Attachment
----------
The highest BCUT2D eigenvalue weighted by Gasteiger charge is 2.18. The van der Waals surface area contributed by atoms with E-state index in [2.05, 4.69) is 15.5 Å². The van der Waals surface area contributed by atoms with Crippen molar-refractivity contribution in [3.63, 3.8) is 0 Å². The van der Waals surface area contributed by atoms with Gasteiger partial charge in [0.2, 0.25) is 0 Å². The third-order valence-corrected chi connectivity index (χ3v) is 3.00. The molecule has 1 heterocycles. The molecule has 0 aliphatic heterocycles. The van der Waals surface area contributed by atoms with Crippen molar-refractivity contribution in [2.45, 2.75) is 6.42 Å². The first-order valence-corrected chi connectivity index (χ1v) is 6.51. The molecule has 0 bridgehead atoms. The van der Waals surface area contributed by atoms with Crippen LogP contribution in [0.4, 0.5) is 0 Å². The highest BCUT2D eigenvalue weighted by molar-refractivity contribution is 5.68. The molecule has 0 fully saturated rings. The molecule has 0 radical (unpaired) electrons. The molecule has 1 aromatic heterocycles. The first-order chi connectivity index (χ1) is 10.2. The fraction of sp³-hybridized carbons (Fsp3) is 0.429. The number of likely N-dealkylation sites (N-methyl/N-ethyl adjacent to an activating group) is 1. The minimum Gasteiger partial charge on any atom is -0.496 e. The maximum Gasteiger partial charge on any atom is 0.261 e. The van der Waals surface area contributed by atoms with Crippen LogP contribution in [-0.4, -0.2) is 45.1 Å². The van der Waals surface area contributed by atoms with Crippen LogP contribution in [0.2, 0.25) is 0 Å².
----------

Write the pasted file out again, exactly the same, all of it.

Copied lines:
The highest BCUT2D eigenvalue weighted by Gasteiger charge is 2.18. The van der Waals surface area contributed by atoms with E-state index in [2.05, 4.69) is 15.5 Å². The van der Waals surface area contributed by atoms with Crippen molar-refractivity contribution in [3.63, 3.8) is 0 Å². The van der Waals surface area contributed by atoms with Gasteiger partial charge in [0.2, 0.25) is 0 Å². The third-order valence-corrected chi connectivity index (χ3v) is 3.00. The molecule has 1 heterocycles. The molecule has 0 aliphatic heterocycles. The van der Waals surface area contributed by atoms with Crippen molar-refractivity contribution in [2.45, 2.75) is 6.42 Å². The first-order valence-corrected chi connectivity index (χ1v) is 6.51. The molecule has 0 bridgehead atoms. The van der Waals surface area contributed by atoms with Crippen LogP contribution in [0.4, 0.5) is 0 Å². The highest BCUT2D eigenvalue weighted by molar-refractivity contribution is 5.68. The molecule has 0 fully saturated rings. The molecule has 0 radical (unpaired) electrons. The molecule has 1 aromatic heterocycles. The first-order chi connectivity index (χ1) is 10.2. The fraction of sp³-hybridized carbons (Fsp3) is 0.429. The number of likely N-dealkylation sites (N-methyl/N-ethyl adjacent to an activating group) is 1. The minimum Gasteiger partial charge on any atom is -0.496 e. The maximum Gasteiger partial charge on any atom is 0.261 e. The van der Waals surface area contributed by atoms with Crippen LogP contribution in [-0.4, -0.2) is 45.1 Å². The van der Waals surface area contributed by atoms with Crippen LogP contribution in [0.2, 0.25) is 0 Å².